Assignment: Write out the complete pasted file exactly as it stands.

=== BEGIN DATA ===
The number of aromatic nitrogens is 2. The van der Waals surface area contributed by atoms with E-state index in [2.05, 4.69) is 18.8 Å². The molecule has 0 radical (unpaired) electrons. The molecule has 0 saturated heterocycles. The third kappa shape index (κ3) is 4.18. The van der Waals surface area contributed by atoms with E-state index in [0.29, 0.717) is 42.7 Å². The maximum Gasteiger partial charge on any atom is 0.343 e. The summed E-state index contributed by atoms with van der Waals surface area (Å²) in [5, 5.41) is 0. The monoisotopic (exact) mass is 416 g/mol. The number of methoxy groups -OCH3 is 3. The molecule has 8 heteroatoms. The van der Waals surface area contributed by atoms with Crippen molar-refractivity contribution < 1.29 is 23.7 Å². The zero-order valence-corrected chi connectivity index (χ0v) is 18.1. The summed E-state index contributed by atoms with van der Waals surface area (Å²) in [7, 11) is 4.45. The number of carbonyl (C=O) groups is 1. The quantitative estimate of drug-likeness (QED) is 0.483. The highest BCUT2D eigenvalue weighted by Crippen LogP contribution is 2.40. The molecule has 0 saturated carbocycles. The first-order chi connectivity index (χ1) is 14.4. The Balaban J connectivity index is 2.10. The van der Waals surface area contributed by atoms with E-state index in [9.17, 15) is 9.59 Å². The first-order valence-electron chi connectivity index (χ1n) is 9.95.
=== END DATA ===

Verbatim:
The number of aromatic nitrogens is 2. The van der Waals surface area contributed by atoms with E-state index in [2.05, 4.69) is 18.8 Å². The molecule has 0 radical (unpaired) electrons. The molecule has 0 saturated heterocycles. The third kappa shape index (κ3) is 4.18. The van der Waals surface area contributed by atoms with E-state index in [0.29, 0.717) is 42.7 Å². The maximum Gasteiger partial charge on any atom is 0.343 e. The summed E-state index contributed by atoms with van der Waals surface area (Å²) in [5, 5.41) is 0. The monoisotopic (exact) mass is 416 g/mol. The number of methoxy groups -OCH3 is 3. The molecule has 8 heteroatoms. The van der Waals surface area contributed by atoms with Crippen molar-refractivity contribution < 1.29 is 23.7 Å². The zero-order valence-corrected chi connectivity index (χ0v) is 18.1. The summed E-state index contributed by atoms with van der Waals surface area (Å²) in [7, 11) is 4.45. The number of carbonyl (C=O) groups is 1. The quantitative estimate of drug-likeness (QED) is 0.483. The highest BCUT2D eigenvalue weighted by Crippen LogP contribution is 2.40. The molecule has 0 saturated carbocycles. The first-order chi connectivity index (χ1) is 14.4. The Balaban J connectivity index is 2.10. The van der Waals surface area contributed by atoms with E-state index in [9.17, 15) is 9.59 Å². The first-order valence-electron chi connectivity index (χ1n) is 9.95.